5 Free Boston Attractions

Spend time without spending a lot of money to get to know Boston with these free (or nearly free) things to do and see.


The city of Boston offers more bargains than travelers might suspect. Some of its oldest and most important institutions bend over backwards to make sure they’re accessible to everyone. You can glimpse into the past at the Boston Public Central Library, stroll through the country’s oldest arboretum, sample local brews and get out on Boston Harbor, all for little to nothing. Here are five free (or nearly free) Boston attractions.

1. Take a free Art and Architecture tour of the Boston Public Central Library, opened to the public in 1854 as the first large free municipal library in the United States, and relocated to its current Copley Square location in 1895. Volunteers take visitors on a one-hour tour and describe the gorgeous sculptures and paintings you find everywhere you look. Of particular interest is the Sargent Gallery, home to American painter John Singer Sargent’s mural sequence “The Triumph of Religion,” painted from 1890 to 1919. Tours are offered daily except Wednesday, October through May. You can also download excellent self-guided tour documents on the library Web site.

Boston Public Library, 700 Boylston St., Copley Square. Tour schedule Oct. through May: Sun. 2 p.m., Mon. 2:30 p.m., Tue. 6 p.m., Thur. 6 p.m., Fri. 11 a.m., Sat. 11 a.m. For tours by special appointment, call 617-536-5400, ext. 2216.

2. The Museum of Fine Arts is free to visitors on Wednesdays after 4 p.m. For Boston travelers on a budget, this is especially welcome as museum admission is usually $17 for adults. Considering the museum has more than 450,000 items in its collection, from Egyptian mummies to contemporary art, make sure you arrive at 4 p.m. sharp to take in as much as possible. And if you want to visit other Boston museums, almost all of them offer free or discounted admission at various times.

Museum of Fine Arts, Boston, Avenue of the Arts, 465 Huntington Ave., tel. 617-267-9300. Free admission Wed. 4 to 9:45 p.m.

3. Nature lovers should head to the Arnold Arboretum, part of Boston’s Emerald Necklace (a series of green spaces designed by Frederick Law Olmsted, who designed New York’s Central Park). The 250-acre park, the oldest public arboretum in North America, is a National Historic Landmark and part of Harvard University. While it is always free to wander through the grounds, special guided tours are offered periodically. Topics range from flowers to fruits to, of course, trees.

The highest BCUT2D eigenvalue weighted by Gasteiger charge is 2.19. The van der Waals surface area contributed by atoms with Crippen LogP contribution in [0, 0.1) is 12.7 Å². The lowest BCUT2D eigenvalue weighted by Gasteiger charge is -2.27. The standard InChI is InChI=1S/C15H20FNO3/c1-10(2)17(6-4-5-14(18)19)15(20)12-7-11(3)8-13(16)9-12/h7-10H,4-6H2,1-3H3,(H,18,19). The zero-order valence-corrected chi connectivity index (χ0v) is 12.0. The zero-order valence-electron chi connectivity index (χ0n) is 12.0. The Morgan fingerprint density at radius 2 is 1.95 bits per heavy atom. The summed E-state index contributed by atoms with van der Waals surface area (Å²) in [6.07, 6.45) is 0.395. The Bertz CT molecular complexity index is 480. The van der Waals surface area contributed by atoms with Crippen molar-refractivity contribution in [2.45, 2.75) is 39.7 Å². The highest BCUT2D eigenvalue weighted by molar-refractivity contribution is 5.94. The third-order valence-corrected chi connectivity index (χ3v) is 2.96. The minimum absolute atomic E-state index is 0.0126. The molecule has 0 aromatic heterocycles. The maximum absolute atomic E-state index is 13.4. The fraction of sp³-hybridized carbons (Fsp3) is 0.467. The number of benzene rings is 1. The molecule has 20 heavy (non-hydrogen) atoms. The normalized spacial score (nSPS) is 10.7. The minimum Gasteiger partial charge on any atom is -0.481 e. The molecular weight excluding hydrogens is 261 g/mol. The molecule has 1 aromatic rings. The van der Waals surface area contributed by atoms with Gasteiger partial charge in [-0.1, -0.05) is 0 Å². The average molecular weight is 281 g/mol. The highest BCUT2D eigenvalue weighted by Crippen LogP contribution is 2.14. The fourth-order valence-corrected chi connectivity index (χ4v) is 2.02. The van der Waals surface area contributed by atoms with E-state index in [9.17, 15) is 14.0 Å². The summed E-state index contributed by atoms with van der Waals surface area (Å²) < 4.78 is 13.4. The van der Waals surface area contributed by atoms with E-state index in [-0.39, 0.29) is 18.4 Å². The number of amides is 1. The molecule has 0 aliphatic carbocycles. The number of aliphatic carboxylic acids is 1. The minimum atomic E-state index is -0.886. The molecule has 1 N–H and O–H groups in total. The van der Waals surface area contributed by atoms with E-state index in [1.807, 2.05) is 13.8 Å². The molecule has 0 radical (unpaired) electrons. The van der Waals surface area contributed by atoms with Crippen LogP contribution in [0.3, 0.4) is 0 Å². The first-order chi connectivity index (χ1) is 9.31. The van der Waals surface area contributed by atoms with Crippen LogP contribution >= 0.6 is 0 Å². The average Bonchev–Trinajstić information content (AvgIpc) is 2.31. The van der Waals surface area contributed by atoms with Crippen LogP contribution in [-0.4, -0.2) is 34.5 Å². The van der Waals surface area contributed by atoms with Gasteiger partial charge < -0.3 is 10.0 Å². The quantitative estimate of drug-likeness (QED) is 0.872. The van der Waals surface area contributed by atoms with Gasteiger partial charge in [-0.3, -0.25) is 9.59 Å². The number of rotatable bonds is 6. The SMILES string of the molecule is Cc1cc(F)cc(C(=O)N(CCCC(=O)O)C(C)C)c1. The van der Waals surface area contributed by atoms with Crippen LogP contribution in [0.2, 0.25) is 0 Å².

The Arnold Arboretum of Harvard University, 125 Arborway, tel. 617-524-1718. Grounds open sunrise to sunset every day. Visitor Center open weekdays 9 a.m. to 4 p.m., Sat. 10 a.m. to 4 p.m., Sun. noon to 4 p.m. Tour schedule April through Nov.: Sat. 10:30 a.m., Sun. 1 p.m., Wed. 12:15 p.m., Fri. 6 p.m. on select dates. Check the Web site for details,

4. It’s easy enough to see Boston’s famous harbor from the land, but to really appreciate it, you need to get out on the water. Take an Inner Harbor Ferry, a Massachusetts Bay Transportation Authority commuter boat that is operated by Boston Harbor Cruises from Long Wharf to the Charlestown Navy Yard, for a mere $1.70 (children under 11 ride free with a paying adult). Disembark at the Navy Yard and visit the USS Constitution, the oldest commissioned warship afloat in the world, and learn more about “Old Ironsides” at the nearby museum. Bunker Hill Monument, a 221-foot granite obelisk, pays tribute to those American colonists who fought overwhelming British forces in the famous “Battle of Bunker Hill” on June 17, 1775, the first major battle of the American Revolution (the Battle of Bunker Hill Museum is located across the street). Each historic attraction and museum is free of charge.

Visit for ferry schedules and to purchase tickets. USS Constitution, 1 Constitution Road, Charlestown, tel. 617-242-5670. Open Nov. 1 to March 31, Thu. through Sun. 10 a.m. to 3:50 p.m.; April 1 to Oct. 31, Tue. through Sun. 10 a.m. to 5:50 p.m. Bunker Hill Museum and Monument, 43 Monument Square, Charlestown, tel. 617-242-5641. Open daily 9 a.m. to 5 p.m.

5. If all your touring has made you thirsty, a trip to the Samuel Adams Brewery might be in order. Learn how the popular brew is made, then taste the goods on a one-hour tour! The $2 requested donation goes to a local charity. All ages are welcome, but you must be 21 to sample the beer. Get there early to avoid waiting—it’s first come, first served.

The Samuel Adams Brewery, 30 Germania St., tel. 617-368-5080. Tour schedule: Mon. to Thu. 10 a.m. to 3 p.m., Fri. 10 a.m. to 5:30 p.m., Sat. 10 a.m. to 3 p.m. All tours depart approximately every 45 minutes.

Destinations: Boston

Themes: Art and Museums, Urban Endeavors

Activities: Arts and Entertainment, Museums, Sightseeing

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